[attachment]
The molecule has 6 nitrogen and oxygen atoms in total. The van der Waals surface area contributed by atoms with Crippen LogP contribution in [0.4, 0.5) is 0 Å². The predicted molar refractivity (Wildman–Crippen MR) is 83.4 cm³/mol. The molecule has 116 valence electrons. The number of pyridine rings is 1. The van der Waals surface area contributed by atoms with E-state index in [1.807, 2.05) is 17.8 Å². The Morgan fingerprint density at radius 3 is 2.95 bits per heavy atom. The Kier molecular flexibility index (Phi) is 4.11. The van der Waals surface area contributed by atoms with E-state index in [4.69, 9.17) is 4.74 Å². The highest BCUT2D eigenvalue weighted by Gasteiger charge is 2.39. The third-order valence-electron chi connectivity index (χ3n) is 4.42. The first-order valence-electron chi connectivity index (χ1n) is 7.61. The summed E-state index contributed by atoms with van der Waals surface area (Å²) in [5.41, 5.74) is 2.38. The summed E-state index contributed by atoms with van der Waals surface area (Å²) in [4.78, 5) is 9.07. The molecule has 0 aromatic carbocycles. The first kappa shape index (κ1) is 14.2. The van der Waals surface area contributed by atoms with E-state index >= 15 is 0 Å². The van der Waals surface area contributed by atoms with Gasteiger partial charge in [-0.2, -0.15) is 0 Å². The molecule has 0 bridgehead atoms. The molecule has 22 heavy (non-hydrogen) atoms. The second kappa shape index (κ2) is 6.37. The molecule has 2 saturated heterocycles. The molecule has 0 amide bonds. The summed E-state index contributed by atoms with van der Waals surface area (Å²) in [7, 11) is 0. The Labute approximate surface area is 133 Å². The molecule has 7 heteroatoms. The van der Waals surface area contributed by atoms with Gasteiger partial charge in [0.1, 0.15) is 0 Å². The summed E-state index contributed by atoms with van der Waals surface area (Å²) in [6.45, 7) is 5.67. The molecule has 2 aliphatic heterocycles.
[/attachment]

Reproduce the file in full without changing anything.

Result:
The molecule has 6 nitrogen and oxygen atoms in total. The van der Waals surface area contributed by atoms with Crippen LogP contribution in [0.4, 0.5) is 0 Å². The predicted molar refractivity (Wildman–Crippen MR) is 83.4 cm³/mol. The molecule has 116 valence electrons. The number of pyridine rings is 1. The van der Waals surface area contributed by atoms with E-state index in [1.807, 2.05) is 17.8 Å². The Morgan fingerprint density at radius 3 is 2.95 bits per heavy atom. The Kier molecular flexibility index (Phi) is 4.11. The van der Waals surface area contributed by atoms with E-state index in [4.69, 9.17) is 4.74 Å². The highest BCUT2D eigenvalue weighted by Gasteiger charge is 2.39. The third-order valence-electron chi connectivity index (χ3n) is 4.42. The first-order valence-electron chi connectivity index (χ1n) is 7.61. The summed E-state index contributed by atoms with van der Waals surface area (Å²) in [5.41, 5.74) is 2.38. The summed E-state index contributed by atoms with van der Waals surface area (Å²) in [4.78, 5) is 9.07. The molecule has 0 aromatic carbocycles. The first kappa shape index (κ1) is 14.2. The van der Waals surface area contributed by atoms with E-state index >= 15 is 0 Å². The van der Waals surface area contributed by atoms with Gasteiger partial charge in [-0.2, -0.15) is 0 Å². The molecule has 0 bridgehead atoms. The molecule has 22 heavy (non-hydrogen) atoms. The second kappa shape index (κ2) is 6.37. The molecule has 2 saturated heterocycles. The molecule has 0 amide bonds. The summed E-state index contributed by atoms with van der Waals surface area (Å²) in [7, 11) is 0. The Labute approximate surface area is 133 Å². The molecule has 7 heteroatoms. The van der Waals surface area contributed by atoms with Gasteiger partial charge in [0.1, 0.15) is 0 Å². The summed E-state index contributed by atoms with van der Waals surface area (Å²) in [6.45, 7) is 5.67. The molecule has 2 aliphatic heterocycles.